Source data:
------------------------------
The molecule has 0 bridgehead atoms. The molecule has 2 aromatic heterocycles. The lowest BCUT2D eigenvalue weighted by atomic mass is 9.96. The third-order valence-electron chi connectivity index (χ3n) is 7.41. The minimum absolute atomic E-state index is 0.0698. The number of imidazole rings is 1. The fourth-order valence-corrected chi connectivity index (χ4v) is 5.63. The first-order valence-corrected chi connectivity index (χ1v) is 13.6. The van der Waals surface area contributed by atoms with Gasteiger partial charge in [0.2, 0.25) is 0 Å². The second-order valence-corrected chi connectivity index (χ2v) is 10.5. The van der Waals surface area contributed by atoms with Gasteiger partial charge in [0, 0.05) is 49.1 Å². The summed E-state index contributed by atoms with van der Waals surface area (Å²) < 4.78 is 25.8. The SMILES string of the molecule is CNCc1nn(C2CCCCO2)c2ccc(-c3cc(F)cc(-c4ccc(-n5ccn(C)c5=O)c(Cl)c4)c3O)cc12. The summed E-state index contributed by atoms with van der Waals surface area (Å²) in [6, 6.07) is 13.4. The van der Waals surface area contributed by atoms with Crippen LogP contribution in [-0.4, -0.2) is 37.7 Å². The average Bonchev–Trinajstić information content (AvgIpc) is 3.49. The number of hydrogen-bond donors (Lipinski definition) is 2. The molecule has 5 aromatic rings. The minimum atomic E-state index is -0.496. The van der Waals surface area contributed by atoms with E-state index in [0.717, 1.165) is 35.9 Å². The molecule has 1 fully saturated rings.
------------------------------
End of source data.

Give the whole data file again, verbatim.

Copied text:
The molecule has 0 bridgehead atoms. The molecule has 2 aromatic heterocycles. The lowest BCUT2D eigenvalue weighted by atomic mass is 9.96. The third-order valence-electron chi connectivity index (χ3n) is 7.41. The minimum absolute atomic E-state index is 0.0698. The number of imidazole rings is 1. The fourth-order valence-corrected chi connectivity index (χ4v) is 5.63. The first-order valence-corrected chi connectivity index (χ1v) is 13.6. The van der Waals surface area contributed by atoms with Gasteiger partial charge in [0.2, 0.25) is 0 Å². The second-order valence-corrected chi connectivity index (χ2v) is 10.5. The van der Waals surface area contributed by atoms with Gasteiger partial charge in [0, 0.05) is 49.1 Å². The summed E-state index contributed by atoms with van der Waals surface area (Å²) < 4.78 is 25.8. The SMILES string of the molecule is CNCc1nn(C2CCCCO2)c2ccc(-c3cc(F)cc(-c4ccc(-n5ccn(C)c5=O)c(Cl)c4)c3O)cc12. The summed E-state index contributed by atoms with van der Waals surface area (Å²) in [6, 6.07) is 13.4. The van der Waals surface area contributed by atoms with Crippen LogP contribution in [-0.4, -0.2) is 37.7 Å². The average Bonchev–Trinajstić information content (AvgIpc) is 3.49. The number of hydrogen-bond donors (Lipinski definition) is 2. The molecule has 5 aromatic rings. The minimum atomic E-state index is -0.496. The van der Waals surface area contributed by atoms with E-state index in [0.717, 1.165) is 35.9 Å². The molecule has 1 fully saturated rings.